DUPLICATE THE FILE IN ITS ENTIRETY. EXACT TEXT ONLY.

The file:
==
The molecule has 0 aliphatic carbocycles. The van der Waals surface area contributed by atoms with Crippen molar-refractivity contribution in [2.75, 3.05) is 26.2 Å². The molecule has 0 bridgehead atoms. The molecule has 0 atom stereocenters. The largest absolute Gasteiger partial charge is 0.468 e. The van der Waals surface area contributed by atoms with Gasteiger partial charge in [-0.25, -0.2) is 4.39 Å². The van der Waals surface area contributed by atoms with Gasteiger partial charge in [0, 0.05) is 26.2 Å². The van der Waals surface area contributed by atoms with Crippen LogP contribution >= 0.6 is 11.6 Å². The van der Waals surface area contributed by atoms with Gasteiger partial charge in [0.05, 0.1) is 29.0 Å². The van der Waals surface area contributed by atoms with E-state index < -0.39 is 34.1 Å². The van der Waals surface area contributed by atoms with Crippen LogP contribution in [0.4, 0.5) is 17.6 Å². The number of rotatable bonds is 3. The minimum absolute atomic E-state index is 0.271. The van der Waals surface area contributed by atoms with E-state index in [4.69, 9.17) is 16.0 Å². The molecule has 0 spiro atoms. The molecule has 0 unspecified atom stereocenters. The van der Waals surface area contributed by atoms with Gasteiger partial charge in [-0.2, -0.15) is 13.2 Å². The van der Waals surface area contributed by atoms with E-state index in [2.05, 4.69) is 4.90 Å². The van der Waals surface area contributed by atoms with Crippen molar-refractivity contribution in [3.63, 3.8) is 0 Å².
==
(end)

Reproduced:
The molecule has 0 aliphatic carbocycles. The van der Waals surface area contributed by atoms with Crippen molar-refractivity contribution in [2.75, 3.05) is 26.2 Å². The molecule has 0 bridgehead atoms. The molecule has 0 atom stereocenters. The largest absolute Gasteiger partial charge is 0.468 e. The van der Waals surface area contributed by atoms with Gasteiger partial charge in [-0.25, -0.2) is 4.39 Å². The van der Waals surface area contributed by atoms with Gasteiger partial charge in [0, 0.05) is 26.2 Å². The van der Waals surface area contributed by atoms with Crippen LogP contribution >= 0.6 is 11.6 Å². The van der Waals surface area contributed by atoms with Gasteiger partial charge in [0.05, 0.1) is 29.0 Å². The van der Waals surface area contributed by atoms with E-state index < -0.39 is 34.1 Å². The van der Waals surface area contributed by atoms with Crippen LogP contribution in [0.4, 0.5) is 17.6 Å². The number of rotatable bonds is 3. The minimum absolute atomic E-state index is 0.271. The van der Waals surface area contributed by atoms with E-state index in [4.69, 9.17) is 16.0 Å². The molecule has 0 spiro atoms. The molecule has 0 unspecified atom stereocenters. The van der Waals surface area contributed by atoms with Gasteiger partial charge in [-0.2, -0.15) is 13.2 Å². The van der Waals surface area contributed by atoms with E-state index in [2.05, 4.69) is 4.90 Å². The van der Waals surface area contributed by atoms with Crippen molar-refractivity contribution in [3.63, 3.8) is 0 Å².